For several weeks, thousands of sharks have been arriving in shallow waters off Delaware and Chesapeake bays from as far away as the Caribbean Sea to give birth.
This annual ritual, which continues another several weeks as Atlantic Ocean waters warm up, has occurred for thousands of years, researchers believe.
Unlike past birthing seasons, however, this one is accompanied by considerable concern and discussion ashore about the future of sharks.
Many regulators, environmental ists and sportsmen -- and even some seafood merchants -- believe sharks in the Atlantic and Gulf of Mexico particularly are now being killed faster than they can reproduce.
As a group, sharks are unusually slow to reproduce, with many types not reaching sexual maturity for 25 or more years. Some give birth only every two years and then, only to an average of 10 or fewer young at a time.
How to slow the killing of sharks is the focus of debate going on now over a federal government proposal for protecting the feared, poorly understood predators.
Since the start of a federal government marketing campaign during the Jimmy Carter administration, sharks have been caught with abandon for their meat and fins.
Fins are particularly cherished by many Asians. In addition, sharks -- once largely ignored by American sport fishermen -- have emerged as a prized sport catch since the 1975 release of the thriller movie "Jaws."
The federal proposal being debated now -- three years in the making -- aims to halve commercial catches of 39 shark species 200 miles out from the Atlantic and Gulf coasts, as well as in the Caribbean Sea. The proposal is open to public comment until July 23, after which it is expected to be formalized.
The federal proposal also would establish annual quotas for commercial fishermen and daily catch limits for recreational fishermen.
It would ban the brutal, wasteful practice of "finning," in which commercially desirable fins are ripped from sharks, dead or alive. The rest of the definned shark is then tossed back into the ocean.
4 Federal regulators want a plan in place by fall.
Quotas are expected to be reached, and fishing temporarily halted, by the 1993 birthing season, said Michael E. Justen, who is helping prepare the shark plan for the U.S. Fisheries Service.
Getting the federal proposal before the public for discussion has taken more time than anticipated, partly, Mr. Justen said, because the fisheries service has been bogged down by efforts to protect many other commercially important but ailing species, such as Atlantic salmon and bluefin tuna.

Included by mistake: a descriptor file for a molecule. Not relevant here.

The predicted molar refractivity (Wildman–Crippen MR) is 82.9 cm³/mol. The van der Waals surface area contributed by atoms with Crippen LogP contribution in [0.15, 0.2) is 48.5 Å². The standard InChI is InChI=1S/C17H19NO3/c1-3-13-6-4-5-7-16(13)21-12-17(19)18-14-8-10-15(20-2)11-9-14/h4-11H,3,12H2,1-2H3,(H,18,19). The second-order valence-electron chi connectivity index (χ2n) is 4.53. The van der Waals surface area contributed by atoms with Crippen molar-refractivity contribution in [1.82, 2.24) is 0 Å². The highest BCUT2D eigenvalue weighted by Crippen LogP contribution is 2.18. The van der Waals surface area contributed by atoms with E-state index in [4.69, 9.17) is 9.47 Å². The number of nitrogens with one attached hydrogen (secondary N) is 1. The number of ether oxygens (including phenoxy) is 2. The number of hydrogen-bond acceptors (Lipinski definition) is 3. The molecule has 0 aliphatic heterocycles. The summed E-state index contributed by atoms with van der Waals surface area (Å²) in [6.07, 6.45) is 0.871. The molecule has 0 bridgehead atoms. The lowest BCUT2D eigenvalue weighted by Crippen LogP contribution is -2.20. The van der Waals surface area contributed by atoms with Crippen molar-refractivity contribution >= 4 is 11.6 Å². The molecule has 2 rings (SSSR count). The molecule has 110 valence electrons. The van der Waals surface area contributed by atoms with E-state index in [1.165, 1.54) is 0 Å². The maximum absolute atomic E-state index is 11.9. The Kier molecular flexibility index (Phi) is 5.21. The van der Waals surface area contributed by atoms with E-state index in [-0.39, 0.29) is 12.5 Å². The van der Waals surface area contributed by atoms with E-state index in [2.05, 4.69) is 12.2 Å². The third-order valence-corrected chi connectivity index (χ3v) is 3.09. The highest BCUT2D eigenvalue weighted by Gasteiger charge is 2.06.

Some say that outright banning of fishing for some shark species is necessary, a measure controversially cut from the proposal now being considered.
Still, the proposal is being welcomed.
Sonja Fordham, a fisheries specialist for the Washington-based Center for Marine Conservation, says her group is "angry" that a ban is not being advanced, but calls the proposal "a good first step, considering there's no protection for them now."
Federal data show that commercial shark landings along the Atlantic and gulf coasts increased nearly eight-fold during the 1980s, to about 7,500 metric tons a year.
Overfishing already is causing declines, regulators say, with landings dropping to below 6,000 metric tons starting in 1990.
Declines are occurring despite the increasing numbers of fishermen, the fisheries service says.
Atlantic shark landings by recreational fishermen peaked at more than 5,000 metric tons a year in the mid-1980s but have since declined to less than 2,000 metric tons.
Not only are sharks targeted directly, but they also are falling prey to indiscriminate commercial fishing techniques, mainly "long-lining," where miles of hooks are set offshore.
Fishermen seeking swordfish, tuna and shrimp discarded an average of 16,000 metric tons of shark each year during the 1980s, or more than double the intentional shark catch, according to the fisheries service.
Strong evidence of sharks' rapid decline in recent years has been seen near the mouth of the Chesapeake Bay.
Researchers at the Virginia Institute of Marine Science (VIMS) at Gloucester Point, Va., have been monitoring sharks in the mid-Atlantic region for nearly 20 years.
Catch rates at eight monitoring stations from around the mouth of the Chesapeake to about 75 miles offshore have declined by nearly 70 percent over the past decade, said Dr. Steve Branstetter, who helps run VIMS' shark ecology program.
And the catch, a measure of sharks caught per 100 hooks on the same "long-line" tackle used by commercial fishermen, dropped 25 percent during the three years while the federal management plan was being formulated.
For many unfamiliar with the sea, sharks carry the image of villains of the deep.
Once caught, however, they are a reasonably priced, boneless fish being sold increasingly in American grocery stores, restaurants and seafood markets.